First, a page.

October 21, 2021 in Business, Equal Employment, Gender, Women lawyers, Workplace | Permalink | Comments (0)

Tuesday, October 12, 2021

California law requires gender-neutral area in some stores

California law requires gender-neutral area in some stores

California is the first state to require large department stores to display products like toys and toothbrushes in gender-neutral ways.

The new law, signed by Democratic Gov. Gavin Newsom, does not outlaw traditional boys and girls sections at department stores. Instead, it says large stores must also have a gender neutral section to display “a reasonable selection" of items "regardless of whether they have been traditionally marketed for either girls or for boys.”

October 12, 2021 in Business, Gender | Permalink | Comments (0)

Wednesday, September 1, 2021

Bills Introduced in Congress to Allow Professional Licenses of One State to be Valid in State to Which Military Spouse is Relocated

Military spouses’ unspoken oath to America? Giving up careers that require them to stay put.

Military spouses, more than 90 percent of whom are women, often put their careers on the back burner because of their unspoken oath to America. Even before the pandemic, estimates put the unemployment rate of military spouses between three and six times the national rate.

But bills introduced in Congress by Rep. Mike Garcia (R-Calif.) and Sen. Mike Lee (R-Utah) would help ease that burden by allowing licenses issued by one state to be considered valid in the state to which the spouse or service member has been relocated on military orders. The House version, which has 25 co-sponsors, has been referred to a subcommittee within the Committee on Veterans’ Affairs. If passed, the bill would impact all professional licenses, including those required to be a real estate agent, teacher and nurse.

Most states have some flexibility for military spouses who need to transfer professional licenses, experts say, but it’s a patchwork of various levels of exemptions for each industry. The Department of Defense has been working on the issue since 2011, and 26 states have agreed to at least issuing a license to a military spouse within 30 days with little upfront paperwork, according to Marcus Beauregard, director of the Defense-State Liaison Office.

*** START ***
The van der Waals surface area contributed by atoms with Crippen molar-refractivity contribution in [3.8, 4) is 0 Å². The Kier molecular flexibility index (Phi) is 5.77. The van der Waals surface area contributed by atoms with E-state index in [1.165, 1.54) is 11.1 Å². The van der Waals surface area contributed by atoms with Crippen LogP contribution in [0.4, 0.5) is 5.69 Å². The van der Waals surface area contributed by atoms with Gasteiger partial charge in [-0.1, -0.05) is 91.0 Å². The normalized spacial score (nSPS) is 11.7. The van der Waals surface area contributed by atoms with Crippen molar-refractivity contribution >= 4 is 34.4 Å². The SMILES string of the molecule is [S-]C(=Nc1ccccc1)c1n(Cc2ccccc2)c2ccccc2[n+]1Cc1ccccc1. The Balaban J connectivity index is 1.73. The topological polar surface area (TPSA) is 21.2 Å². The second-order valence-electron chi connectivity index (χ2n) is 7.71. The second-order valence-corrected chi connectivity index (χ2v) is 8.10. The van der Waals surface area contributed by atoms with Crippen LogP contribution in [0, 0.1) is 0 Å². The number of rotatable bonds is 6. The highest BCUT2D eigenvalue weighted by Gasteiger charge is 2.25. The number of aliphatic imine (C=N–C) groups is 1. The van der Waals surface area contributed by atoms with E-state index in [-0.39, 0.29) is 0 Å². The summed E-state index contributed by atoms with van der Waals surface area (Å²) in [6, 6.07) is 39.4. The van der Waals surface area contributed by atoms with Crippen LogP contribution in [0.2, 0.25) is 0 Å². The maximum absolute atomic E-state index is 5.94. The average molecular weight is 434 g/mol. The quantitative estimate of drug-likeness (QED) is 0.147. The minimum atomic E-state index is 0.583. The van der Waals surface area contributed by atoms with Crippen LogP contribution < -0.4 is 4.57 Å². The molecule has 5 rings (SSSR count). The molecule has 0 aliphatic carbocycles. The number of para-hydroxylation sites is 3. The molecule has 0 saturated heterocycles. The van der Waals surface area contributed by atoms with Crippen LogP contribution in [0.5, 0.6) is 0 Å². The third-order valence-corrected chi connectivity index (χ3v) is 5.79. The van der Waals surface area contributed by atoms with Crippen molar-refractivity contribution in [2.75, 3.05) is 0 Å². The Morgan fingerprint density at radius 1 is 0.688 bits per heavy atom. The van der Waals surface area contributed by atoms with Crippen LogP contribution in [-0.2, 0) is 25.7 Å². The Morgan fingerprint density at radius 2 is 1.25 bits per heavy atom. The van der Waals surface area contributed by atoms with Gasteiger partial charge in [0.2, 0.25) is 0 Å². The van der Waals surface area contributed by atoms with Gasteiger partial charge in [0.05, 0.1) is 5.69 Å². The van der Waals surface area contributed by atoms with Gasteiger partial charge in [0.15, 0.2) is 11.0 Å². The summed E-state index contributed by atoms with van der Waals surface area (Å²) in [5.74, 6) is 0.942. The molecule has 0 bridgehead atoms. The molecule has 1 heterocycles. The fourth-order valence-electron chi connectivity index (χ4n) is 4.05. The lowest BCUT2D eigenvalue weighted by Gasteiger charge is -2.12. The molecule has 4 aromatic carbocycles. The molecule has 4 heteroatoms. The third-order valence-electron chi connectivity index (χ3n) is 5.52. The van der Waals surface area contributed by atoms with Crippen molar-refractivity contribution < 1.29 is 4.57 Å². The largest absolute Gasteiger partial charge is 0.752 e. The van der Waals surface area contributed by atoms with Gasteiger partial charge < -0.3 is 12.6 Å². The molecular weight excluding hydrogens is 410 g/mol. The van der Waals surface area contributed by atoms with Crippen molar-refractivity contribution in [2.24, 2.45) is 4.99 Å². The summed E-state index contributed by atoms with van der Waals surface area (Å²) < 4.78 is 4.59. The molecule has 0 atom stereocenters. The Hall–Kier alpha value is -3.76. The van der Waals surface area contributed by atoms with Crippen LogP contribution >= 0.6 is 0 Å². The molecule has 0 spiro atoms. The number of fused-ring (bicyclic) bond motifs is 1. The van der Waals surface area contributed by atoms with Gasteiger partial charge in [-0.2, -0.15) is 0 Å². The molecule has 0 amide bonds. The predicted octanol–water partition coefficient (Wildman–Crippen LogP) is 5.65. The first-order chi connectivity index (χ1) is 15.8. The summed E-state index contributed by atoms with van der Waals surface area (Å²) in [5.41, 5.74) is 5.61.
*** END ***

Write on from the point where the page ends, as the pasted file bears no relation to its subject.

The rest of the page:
A congressional bill would create uniformity, advocates say.

September 1, 2021 in Business, Legislation, Women lawyers, Work/life | Permalink | Comments (0)

Wednesday, August 25, 2021

Compelling Disclosure of Employer Information as Better Enforcement of Workplace Antidiscrimination Law

Stephanie Bornstein, Disclosing Discrimination, 101 Boston U. L. Rev. 287 (2021)

 In the United States, enforcement of laws prohibiting workplace discrimination rests almost entirely on the shoulders of employee victims, who must first file charges with a government agency and then pursue litigation themselves. While the law forbids retaliation against employees who complain, this does little to prevent it, in part because employees are also responsible for initiating any claims of retaliation they experience as a result of their original discrimination claims. The burden on employees to complain—and their justified fear of retaliation if they do so—results in underenforcement of the law and a failure to spot and redress underlying structural causes of race and sex discrimination at work. By statutory design, government enforcement agencies play a crucial but limited role in litigating discrimination lawsuits, which makes significant expansion of the agencies’ roles politically infeasible.

This Article considers compelled disclosure of employer information as a means of better enforcing antidiscrimination law. Information-forcing mechanisms have long been a part of securities law. The recent #MeToo and Time’s Up social movements have brought the power of public exposure to the issues of sexual harassment and pay discrimination at work. Drawing on lessons from both contexts, this Article argues for imposing affirmative public disclosure requirements on employers that track the pay, promotion, and harassment of employees by their sex and race. It documents emerging disclosure models in some state and international laws meant to target workplace discrimination and highlights where existing U.S. federal law opens the door to such an approach. It also considers counterarguments raised by compelled disclosure, including privacy and free speech concerns. Requiring public disclosures on equality measures is an incremental yet important untapped mechanism that can shift some of the enforcement burden for U.S. antidiscrimination law off of employees and onto employers and responsible government agencies.